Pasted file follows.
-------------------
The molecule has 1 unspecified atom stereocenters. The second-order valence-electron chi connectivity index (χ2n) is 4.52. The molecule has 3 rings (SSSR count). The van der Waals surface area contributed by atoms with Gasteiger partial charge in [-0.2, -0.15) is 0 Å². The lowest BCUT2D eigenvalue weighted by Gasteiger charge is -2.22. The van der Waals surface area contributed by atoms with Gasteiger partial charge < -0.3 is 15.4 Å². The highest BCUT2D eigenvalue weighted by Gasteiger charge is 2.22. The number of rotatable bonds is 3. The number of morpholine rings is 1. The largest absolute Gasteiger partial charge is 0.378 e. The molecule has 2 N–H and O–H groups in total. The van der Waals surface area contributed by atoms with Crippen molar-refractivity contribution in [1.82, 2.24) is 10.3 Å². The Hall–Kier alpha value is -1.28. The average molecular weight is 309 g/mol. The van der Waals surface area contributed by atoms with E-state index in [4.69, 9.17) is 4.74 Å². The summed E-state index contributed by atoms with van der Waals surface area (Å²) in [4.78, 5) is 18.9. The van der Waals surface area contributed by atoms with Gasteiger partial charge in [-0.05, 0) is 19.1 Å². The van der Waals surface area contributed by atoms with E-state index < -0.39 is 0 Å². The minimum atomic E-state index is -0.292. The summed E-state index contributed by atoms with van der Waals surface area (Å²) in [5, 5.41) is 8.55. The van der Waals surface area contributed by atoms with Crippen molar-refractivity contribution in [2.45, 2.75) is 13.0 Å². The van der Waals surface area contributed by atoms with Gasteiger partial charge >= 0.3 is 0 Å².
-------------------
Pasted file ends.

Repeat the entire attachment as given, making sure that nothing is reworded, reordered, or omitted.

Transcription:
The molecule has 1 unspecified atom stereocenters. The second-order valence-electron chi connectivity index (χ2n) is 4.52. The molecule has 3 rings (SSSR count). The van der Waals surface area contributed by atoms with Gasteiger partial charge in [-0.2, -0.15) is 0 Å². The lowest BCUT2D eigenvalue weighted by Gasteiger charge is -2.22. The van der Waals surface area contributed by atoms with Gasteiger partial charge < -0.3 is 15.4 Å². The highest BCUT2D eigenvalue weighted by Gasteiger charge is 2.22. The number of rotatable bonds is 3. The number of morpholine rings is 1. The largest absolute Gasteiger partial charge is 0.378 e. The molecule has 2 N–H and O–H groups in total. The van der Waals surface area contributed by atoms with Crippen molar-refractivity contribution in [1.82, 2.24) is 10.3 Å². The Hall–Kier alpha value is -1.28. The average molecular weight is 309 g/mol. The van der Waals surface area contributed by atoms with E-state index in [4.69, 9.17) is 4.74 Å². The summed E-state index contributed by atoms with van der Waals surface area (Å²) in [4.78, 5) is 18.9. The van der Waals surface area contributed by atoms with Gasteiger partial charge in [-0.05, 0) is 19.1 Å². The van der Waals surface area contributed by atoms with E-state index < -0.39 is 0 Å². The minimum atomic E-state index is -0.292. The summed E-state index contributed by atoms with van der Waals surface area (Å²) in [5, 5.41) is 8.55. The van der Waals surface area contributed by atoms with Crippen molar-refractivity contribution in [2.45, 2.75) is 13.0 Å². The van der Waals surface area contributed by atoms with Gasteiger partial charge >= 0.3 is 0 Å².